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Kesha and the Creepies @ The Rave

Aug. 19, 2016

Aug. 22, 2016
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“As some of you might know, I am in the lawsuit from hell at the moment,” Kesha told her sold-out crowd of adoring, glitter-spackled loyalists at the Rave Friday night. They all knew. Since the confrontational pop star filed a suit against her longtime producer Dr. Luke in 2014, accusing him of nearly a decade’s worth of sexual, physical and emotional abuse, she’s been locked in a highly publicized battle with Sony to free her from a contract that, in effect, forces her to continue working for her alleged rapist. It’s a queasy new low for an industry with a long history of mistreating women, but for all her legal setbacks, at least Kesha is winning in the court of public opinion. Lady Gaga, Miley Cyrus and Kelly Clarkson have all stood behind her #FreeKesha campaign, as has Taylor Swift, who donated $250,000 to her legal fund.

One thing working against Kesha: time. As she outlined in her lawsuit, her window as a viable pop star shrinks with each month she’s unable to release new music. So in the meantime, she’s rallying her diehard fans with a small run of club dates with her new band, a sort of industrial/rockabilly/dance-punk ensemble dubbed the Creepies. Several times Friday night she lamented she was forbidden from playing the new songs she’d written, but, she roared, “I can play some of my old songs, and I can play them however the fuck I want to”—which, as you might imagine given her circumstances and the name of her tour (“Fuck The World”), meant they were quite a bit rawer and angrier than their fizzy studio versions. Brooding around the stage in a glammy vampire cape (the whole night had kind of a Halloween feel), she opened with gnarly, lurching versions of “We R Who We R” and “Your Love is My Drug,” while the supportive crowd danced and cheered no matter how far the songs strayed from their Top 40 foundations.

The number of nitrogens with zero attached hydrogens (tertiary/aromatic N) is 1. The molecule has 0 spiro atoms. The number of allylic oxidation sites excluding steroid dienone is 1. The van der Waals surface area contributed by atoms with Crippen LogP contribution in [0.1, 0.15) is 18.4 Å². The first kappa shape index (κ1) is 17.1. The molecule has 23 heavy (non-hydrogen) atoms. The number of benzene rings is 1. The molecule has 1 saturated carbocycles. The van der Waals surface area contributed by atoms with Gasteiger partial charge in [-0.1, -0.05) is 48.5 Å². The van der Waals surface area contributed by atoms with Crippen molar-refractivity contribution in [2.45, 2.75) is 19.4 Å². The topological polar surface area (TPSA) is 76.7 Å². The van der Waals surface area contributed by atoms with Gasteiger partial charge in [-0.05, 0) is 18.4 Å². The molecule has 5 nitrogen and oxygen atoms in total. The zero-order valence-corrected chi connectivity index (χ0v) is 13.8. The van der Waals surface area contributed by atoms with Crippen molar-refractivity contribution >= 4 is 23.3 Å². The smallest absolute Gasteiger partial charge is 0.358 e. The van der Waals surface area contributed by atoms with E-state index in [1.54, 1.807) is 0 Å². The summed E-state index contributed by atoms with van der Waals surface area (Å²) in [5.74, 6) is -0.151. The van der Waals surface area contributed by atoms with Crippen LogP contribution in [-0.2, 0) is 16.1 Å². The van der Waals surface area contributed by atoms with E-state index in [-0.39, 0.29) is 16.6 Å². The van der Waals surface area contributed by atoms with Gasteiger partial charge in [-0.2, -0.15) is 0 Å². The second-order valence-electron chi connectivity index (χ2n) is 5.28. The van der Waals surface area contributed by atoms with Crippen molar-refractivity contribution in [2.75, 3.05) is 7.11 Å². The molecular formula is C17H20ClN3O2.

It was a powerful display of agency from a singer critics once dismissed as an industry puppet. She screeched, strummed an electric guitar, and tossed her pick at the crowd. Even the lighthearted bits were loaded. During “Dinosaur” Kesha was joined by a pair of dancing dinosaur masks, a silly carryover from past tours. But this time one of the dinosaurs got handsy, taking her from behind and trying to have her way with her. She fought him off to more loud cheers. Then she shared some covers: Iggy Pop’s “Nightclubbing,” Eagles of Death Metal’s “Speaking in Tongues,” and a gloomy, Cure-esque take on Britney Spears’ “Till The World Ends,” a song she co-wrote.

At times Kesha seemed to be pushing back not at rape culture and her oppressors at Sony, but also the detractors who, before her situation rendered her sympathetic for the first time in her career, questioned her legitimacy as an artist. For her encore, she paid homage to her Nashville roots, taking the stage in a straw hat and Grand Ol’ Opry-style pink dress, first for a twanged-out take on her Pitbull duet “Timber,” then for a pleading, genuinely show-stopping cover of Dolly Parton’s “Jolene”—proof, if ever there was any, that Kesha adopted her signature valley-girl sing-rap affect out of choice, not out of necessity. “I’m sick and tired of people saying that I can’t sing,” she said. “So fuck that.”

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